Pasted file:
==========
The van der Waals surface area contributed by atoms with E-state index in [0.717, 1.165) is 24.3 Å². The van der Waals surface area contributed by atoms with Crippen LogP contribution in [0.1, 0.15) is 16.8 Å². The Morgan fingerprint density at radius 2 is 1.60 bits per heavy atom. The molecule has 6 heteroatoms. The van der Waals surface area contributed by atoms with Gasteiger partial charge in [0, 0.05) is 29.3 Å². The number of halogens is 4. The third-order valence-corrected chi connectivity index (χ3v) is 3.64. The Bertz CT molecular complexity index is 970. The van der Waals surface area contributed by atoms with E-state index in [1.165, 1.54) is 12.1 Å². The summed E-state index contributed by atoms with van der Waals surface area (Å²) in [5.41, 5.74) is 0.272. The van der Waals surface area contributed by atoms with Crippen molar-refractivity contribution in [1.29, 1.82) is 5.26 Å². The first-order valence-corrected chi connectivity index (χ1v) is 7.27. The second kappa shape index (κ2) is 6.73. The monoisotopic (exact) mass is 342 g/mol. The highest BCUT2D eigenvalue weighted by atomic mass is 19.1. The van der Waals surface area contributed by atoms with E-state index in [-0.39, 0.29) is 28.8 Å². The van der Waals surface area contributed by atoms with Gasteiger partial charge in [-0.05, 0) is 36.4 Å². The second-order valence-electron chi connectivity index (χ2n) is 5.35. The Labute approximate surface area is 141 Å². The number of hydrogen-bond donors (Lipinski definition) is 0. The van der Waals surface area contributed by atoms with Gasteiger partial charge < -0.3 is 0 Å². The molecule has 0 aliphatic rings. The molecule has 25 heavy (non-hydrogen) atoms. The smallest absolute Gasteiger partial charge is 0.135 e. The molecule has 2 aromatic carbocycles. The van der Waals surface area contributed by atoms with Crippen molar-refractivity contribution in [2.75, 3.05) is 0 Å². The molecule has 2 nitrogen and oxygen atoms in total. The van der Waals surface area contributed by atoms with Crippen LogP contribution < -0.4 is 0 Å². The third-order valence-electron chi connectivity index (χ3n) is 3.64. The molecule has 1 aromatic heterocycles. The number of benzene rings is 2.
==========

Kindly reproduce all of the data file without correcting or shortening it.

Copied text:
The van der Waals surface area contributed by atoms with E-state index in [0.717, 1.165) is 24.3 Å². The van der Waals surface area contributed by atoms with Crippen LogP contribution in [0.1, 0.15) is 16.8 Å². The Morgan fingerprint density at radius 2 is 1.60 bits per heavy atom. The molecule has 6 heteroatoms. The van der Waals surface area contributed by atoms with Gasteiger partial charge in [0, 0.05) is 29.3 Å². The number of halogens is 4. The third-order valence-corrected chi connectivity index (χ3v) is 3.64. The Bertz CT molecular complexity index is 970. The van der Waals surface area contributed by atoms with E-state index in [1.165, 1.54) is 12.1 Å². The summed E-state index contributed by atoms with van der Waals surface area (Å²) in [5.41, 5.74) is 0.272. The van der Waals surface area contributed by atoms with Crippen molar-refractivity contribution in [1.29, 1.82) is 5.26 Å². The first-order valence-corrected chi connectivity index (χ1v) is 7.27. The second kappa shape index (κ2) is 6.73. The monoisotopic (exact) mass is 342 g/mol. The highest BCUT2D eigenvalue weighted by atomic mass is 19.1. The van der Waals surface area contributed by atoms with E-state index in [-0.39, 0.29) is 28.8 Å². The van der Waals surface area contributed by atoms with Gasteiger partial charge in [-0.05, 0) is 36.4 Å². The second-order valence-electron chi connectivity index (χ2n) is 5.35. The Labute approximate surface area is 141 Å². The number of hydrogen-bond donors (Lipinski definition) is 0. The van der Waals surface area contributed by atoms with Gasteiger partial charge < -0.3 is 0 Å². The molecule has 0 aliphatic rings. The molecule has 25 heavy (non-hydrogen) atoms. The smallest absolute Gasteiger partial charge is 0.135 e. The molecule has 2 aromatic carbocycles. The van der Waals surface area contributed by atoms with Crippen molar-refractivity contribution in [2.75, 3.05) is 0 Å². The molecule has 2 nitrogen and oxygen atoms in total. The van der Waals surface area contributed by atoms with Crippen LogP contribution < -0.4 is 0 Å². The third-order valence-electron chi connectivity index (χ3n) is 3.64. The molecule has 1 aromatic heterocycles. The number of benzene rings is 2.